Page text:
Body Bags

mortuary, body bag, bag, body, tray, trolley
Fig 1. A body bag on a tray in a mortuary
    When one thinks of body bags one usually thinks of a black plastic bag with a large zipper down the front.  This is however not what I found them to be.

    The body bags in NSW are made of blue tarpaulin, as shown in figure 1.  I remember how surprised I was to find body bags were made of exactly the same stuff as the tarpaulin in my car.  Even down to the colour and feel they are identical.  Occasionally body bags will be made of brown tarpaulin, or a white or brown heavy cloth. This heavy cloth type is rare and more expensive, but some companies prefer it for nursing home or house transfers as it is a lot quieter than the tarpaulin bags.

    The other thing is that body bags do not have handels.  Well there are some with handels but these are rare.  This is because they are "noticeably more expensive" (as someone once told me) and as such groups like hospitals or funeral homes are reluctant to buy them.  The handels are made of seatbelt material and are stitched into the inside of cloth bags.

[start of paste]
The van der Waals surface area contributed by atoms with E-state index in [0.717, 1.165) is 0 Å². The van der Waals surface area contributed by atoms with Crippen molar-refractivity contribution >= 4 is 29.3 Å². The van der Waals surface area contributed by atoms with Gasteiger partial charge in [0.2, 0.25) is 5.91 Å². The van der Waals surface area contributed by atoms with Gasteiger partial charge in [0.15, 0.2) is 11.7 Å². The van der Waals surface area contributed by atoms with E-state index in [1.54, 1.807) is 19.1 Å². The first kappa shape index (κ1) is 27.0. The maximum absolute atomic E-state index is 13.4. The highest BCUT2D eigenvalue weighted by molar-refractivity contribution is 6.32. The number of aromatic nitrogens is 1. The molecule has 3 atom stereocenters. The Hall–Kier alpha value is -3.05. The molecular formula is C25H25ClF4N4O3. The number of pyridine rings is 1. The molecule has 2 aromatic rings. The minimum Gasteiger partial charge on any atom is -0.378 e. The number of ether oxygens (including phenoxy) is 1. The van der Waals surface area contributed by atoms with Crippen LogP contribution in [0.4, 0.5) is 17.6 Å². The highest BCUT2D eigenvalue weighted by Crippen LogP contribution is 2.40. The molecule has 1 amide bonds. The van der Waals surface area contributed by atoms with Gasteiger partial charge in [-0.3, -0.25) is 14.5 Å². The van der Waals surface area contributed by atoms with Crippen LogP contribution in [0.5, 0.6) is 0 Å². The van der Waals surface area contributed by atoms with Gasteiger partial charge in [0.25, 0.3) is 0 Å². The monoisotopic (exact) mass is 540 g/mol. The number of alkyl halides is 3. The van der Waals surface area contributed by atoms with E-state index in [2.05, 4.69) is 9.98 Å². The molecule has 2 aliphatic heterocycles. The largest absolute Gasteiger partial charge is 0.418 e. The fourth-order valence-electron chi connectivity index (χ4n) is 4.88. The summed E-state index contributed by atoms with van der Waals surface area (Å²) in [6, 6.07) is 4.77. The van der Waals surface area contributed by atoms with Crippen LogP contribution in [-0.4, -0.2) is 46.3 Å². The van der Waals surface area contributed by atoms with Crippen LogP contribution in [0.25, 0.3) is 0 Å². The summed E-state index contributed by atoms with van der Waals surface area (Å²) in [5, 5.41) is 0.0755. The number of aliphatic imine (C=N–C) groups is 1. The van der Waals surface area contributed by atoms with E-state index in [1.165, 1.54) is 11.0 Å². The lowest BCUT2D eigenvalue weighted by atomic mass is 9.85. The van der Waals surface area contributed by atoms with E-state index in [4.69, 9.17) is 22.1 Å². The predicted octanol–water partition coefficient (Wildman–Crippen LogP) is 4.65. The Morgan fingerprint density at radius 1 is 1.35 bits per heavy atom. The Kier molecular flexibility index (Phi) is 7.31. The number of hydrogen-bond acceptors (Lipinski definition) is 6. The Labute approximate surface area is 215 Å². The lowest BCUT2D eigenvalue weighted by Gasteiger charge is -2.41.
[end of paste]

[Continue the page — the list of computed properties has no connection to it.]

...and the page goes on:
Final thing is the zipper.  The zipper is not down the middle or at the front.  Instead it is on the side, slightly above the very edge of the bag.  This makes it much easier to get the bag under a body and then zip it up.  It means you do not have to lift the body into the bag but can simply roll the bag under the body.  This is great for small spaces, heavy bodies or just to save effort.  Plus having the zip on the side means it's less lightly to rip or break under stress.

    With infectious bodies some places use a special yellow body bag.  This bag is basically the same material as the tarpaulin type but a stronger and more leak proof material.  It is a great idea to use this bag as you immediately know by the bright yellow colour that the body is infectious.  However most places do not use these bags for whatever reason.

    Something I find interesting is that on the Australian Museum they have a section on body bags (where I got the picture).  On that page they say that there are special regulations for body bags and that extra precautions are taken for infectious bodies.  But in my experience I have seen bodies transfered while only wrapped in a plastic sheet and/or blanket.  Which apparently meets the legal and health requirements.  And with infectious bodies they are sometimes placed in a yellow bag or in two bags, but this is very rare.

    So that there's some information about the body bag.  It's not a black thing with a large zip on the front like in TV shows and movies.  It's most often a tarpaulin bag with the zip down one side.



1 comment:

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